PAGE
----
Sports

Team of 10 Refugees Will Be an Olympic 'Symbol of Hope'

Brazil Olympic Refugees Photo Gallery
Popole Misenga, a refugee and judo athlete from the Democratic Republic of Congo, trains near his home in Rio de Janeiro, Brazil May 27. Misenga is one of two judo athletes joining an Olympic refugee team announced June 3.
Felipe Dana/AP

LAUSANNE, Switzerland (AP) — Ten refugee athletes from Africa and the Middle East were selected Friday to compete under the Olympic flag at the Rio de Janeiro Games in what the IOC said represents a "symbol of hope" for migrants and refugees around the world.

The members of the first ever Olympic refugee team include athletes from South Sudan, Syria, Congo and Ethiopia who will compete in track and field, swimming and judo.

The team of six men and four women will march together behind the Olympic flag in the opening ceremony in Rio's Maracana stadium on Aug. 5.

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Yolande Mabika, a refugee and judo athlete from the Democratic Republic of Congo, stands at the entrance of her newly rented apartment in Rio de Janeiro. Mabika and Popole Misenga, another Congolese judo athlete, are on the Olympic refugee team.
Felipe Dana/AP

"We're convinced this refugee Olympic team can send a symbol of hope to all refugees in the world," IOC President Thomas Bach said at the close of a three-day IOC executive board meeting in Lausanne. "It is also a signal to the international community that refugees are our fellow human beings and are an enrichment to society."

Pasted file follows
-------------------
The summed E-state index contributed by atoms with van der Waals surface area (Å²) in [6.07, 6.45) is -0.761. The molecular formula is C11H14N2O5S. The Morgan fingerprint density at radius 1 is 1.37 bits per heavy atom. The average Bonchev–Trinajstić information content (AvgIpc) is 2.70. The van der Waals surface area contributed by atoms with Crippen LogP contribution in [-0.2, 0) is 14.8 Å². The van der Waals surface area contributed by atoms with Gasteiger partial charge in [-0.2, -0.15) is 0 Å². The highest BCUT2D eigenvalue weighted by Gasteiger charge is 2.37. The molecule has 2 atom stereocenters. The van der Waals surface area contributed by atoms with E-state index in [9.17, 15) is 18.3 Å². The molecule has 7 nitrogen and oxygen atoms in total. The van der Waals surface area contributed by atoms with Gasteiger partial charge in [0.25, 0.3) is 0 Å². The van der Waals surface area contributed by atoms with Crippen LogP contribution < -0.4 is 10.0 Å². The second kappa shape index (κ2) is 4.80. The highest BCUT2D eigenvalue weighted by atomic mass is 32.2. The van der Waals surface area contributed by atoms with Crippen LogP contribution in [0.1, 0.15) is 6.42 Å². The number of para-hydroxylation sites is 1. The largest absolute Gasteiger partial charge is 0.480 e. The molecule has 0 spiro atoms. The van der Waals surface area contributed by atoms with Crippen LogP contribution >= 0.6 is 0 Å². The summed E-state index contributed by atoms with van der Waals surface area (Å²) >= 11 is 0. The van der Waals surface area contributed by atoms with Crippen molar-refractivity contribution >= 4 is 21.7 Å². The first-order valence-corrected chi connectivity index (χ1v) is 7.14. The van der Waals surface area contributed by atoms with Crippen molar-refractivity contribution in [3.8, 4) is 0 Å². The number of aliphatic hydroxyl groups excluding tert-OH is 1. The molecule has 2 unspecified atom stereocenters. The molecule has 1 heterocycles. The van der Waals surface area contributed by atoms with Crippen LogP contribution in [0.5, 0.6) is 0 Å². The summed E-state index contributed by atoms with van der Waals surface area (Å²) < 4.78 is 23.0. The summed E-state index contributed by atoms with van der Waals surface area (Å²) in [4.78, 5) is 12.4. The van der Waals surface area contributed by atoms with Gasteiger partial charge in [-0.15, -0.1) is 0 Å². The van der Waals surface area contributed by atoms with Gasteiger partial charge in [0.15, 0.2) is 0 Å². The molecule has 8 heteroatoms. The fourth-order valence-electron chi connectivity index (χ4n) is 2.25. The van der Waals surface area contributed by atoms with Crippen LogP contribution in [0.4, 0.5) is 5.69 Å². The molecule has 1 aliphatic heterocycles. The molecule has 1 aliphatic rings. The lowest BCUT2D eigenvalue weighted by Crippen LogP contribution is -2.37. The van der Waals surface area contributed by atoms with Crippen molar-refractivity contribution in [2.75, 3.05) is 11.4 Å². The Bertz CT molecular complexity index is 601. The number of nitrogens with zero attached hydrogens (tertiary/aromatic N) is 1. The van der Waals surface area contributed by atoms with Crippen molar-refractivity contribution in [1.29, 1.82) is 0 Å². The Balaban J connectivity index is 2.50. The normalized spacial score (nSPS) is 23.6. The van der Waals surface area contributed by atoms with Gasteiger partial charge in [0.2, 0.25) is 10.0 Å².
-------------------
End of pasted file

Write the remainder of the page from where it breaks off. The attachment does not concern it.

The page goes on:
The team, selected from an initial pool of 43 candidates, will be overseen by Kenya's Tegla Loroupe, the former women's marathon world record-holder. Five coaches and five other team officials were also named by the IOC.

Officially called the Refugee Olympic Team (ROT), the athletes will walk into the opening ceremony just ahead of the huge team from Brazil, the host nation that marches last in the parade of athletes from more than 200 countries.

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"For me, this is incredible because a refugee has never participated in the Olympics before," says Misenga, 24. "The whole world will be watching."
Felipe Dana/AP

"These refugees have no home, no team, no flag, no national anthem," Bach said. "We will offer them a home in the Olympic Village together with all the athletes of the world. ... These refugee athletes will show the world that despite the unimaginable tragedies that they have faced, anyone can contribute to society through their talent, skills and strength of the human spirit."

The plan was first announced by the IOC at the United Nations last October amid the influx of migrants and refugees from armed conflicts in Syria, Africa, South Asia and other regions.

"Having had their sporting careers interrupted, these high-level refugee athletes will finally have the chance to pursue their dreams," UN High Commissioner for Refugees Filippo Grandi said. "Their participation in the Olympics is a tribute to the courage and perseverance of all refugees in overcoming adversity and building a better future for themselves and their families."